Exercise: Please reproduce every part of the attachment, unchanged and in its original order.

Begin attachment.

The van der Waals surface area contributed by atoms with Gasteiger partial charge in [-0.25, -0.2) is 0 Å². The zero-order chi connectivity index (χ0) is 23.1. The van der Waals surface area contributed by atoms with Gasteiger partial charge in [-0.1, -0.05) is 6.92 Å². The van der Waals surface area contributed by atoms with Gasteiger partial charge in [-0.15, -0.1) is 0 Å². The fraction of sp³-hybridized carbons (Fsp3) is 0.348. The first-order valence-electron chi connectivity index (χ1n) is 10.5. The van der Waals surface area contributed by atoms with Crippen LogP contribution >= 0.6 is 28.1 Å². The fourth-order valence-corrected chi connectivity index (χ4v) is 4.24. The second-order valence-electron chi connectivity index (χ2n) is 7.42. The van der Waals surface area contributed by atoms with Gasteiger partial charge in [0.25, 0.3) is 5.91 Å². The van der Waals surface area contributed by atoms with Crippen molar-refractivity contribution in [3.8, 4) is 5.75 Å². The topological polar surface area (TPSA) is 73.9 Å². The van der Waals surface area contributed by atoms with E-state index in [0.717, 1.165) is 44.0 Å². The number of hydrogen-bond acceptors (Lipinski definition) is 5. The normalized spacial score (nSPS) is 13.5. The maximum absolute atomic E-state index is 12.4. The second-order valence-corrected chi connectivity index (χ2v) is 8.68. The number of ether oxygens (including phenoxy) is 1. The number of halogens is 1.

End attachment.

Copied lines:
The van der Waals surface area contributed by atoms with Gasteiger partial charge in [-0.25, -0.2) is 0 Å². The zero-order chi connectivity index (χ0) is 23.1. The van der Waals surface area contributed by atoms with Gasteiger partial charge in [-0.1, -0.05) is 6.92 Å². The van der Waals surface area contributed by atoms with Gasteiger partial charge in [-0.15, -0.1) is 0 Å². The fraction of sp³-hybridized carbons (Fsp3) is 0.348. The first-order valence-electron chi connectivity index (χ1n) is 10.5. The van der Waals surface area contributed by atoms with Crippen LogP contribution >= 0.6 is 28.1 Å². The fourth-order valence-corrected chi connectivity index (χ4v) is 4.24. The second-order valence-electron chi connectivity index (χ2n) is 7.42. The van der Waals surface area contributed by atoms with Gasteiger partial charge in [0.25, 0.3) is 5.91 Å². The van der Waals surface area contributed by atoms with Crippen molar-refractivity contribution in [3.8, 4) is 5.75 Å². The topological polar surface area (TPSA) is 73.9 Å². The van der Waals surface area contributed by atoms with E-state index in [0.717, 1.165) is 44.0 Å². The number of hydrogen-bond acceptors (Lipinski definition) is 5. The normalized spacial score (nSPS) is 13.5. The maximum absolute atomic E-state index is 12.4. The second-order valence-corrected chi connectivity index (χ2v) is 8.68. The number of ether oxygens (including phenoxy) is 1. The number of halogens is 1.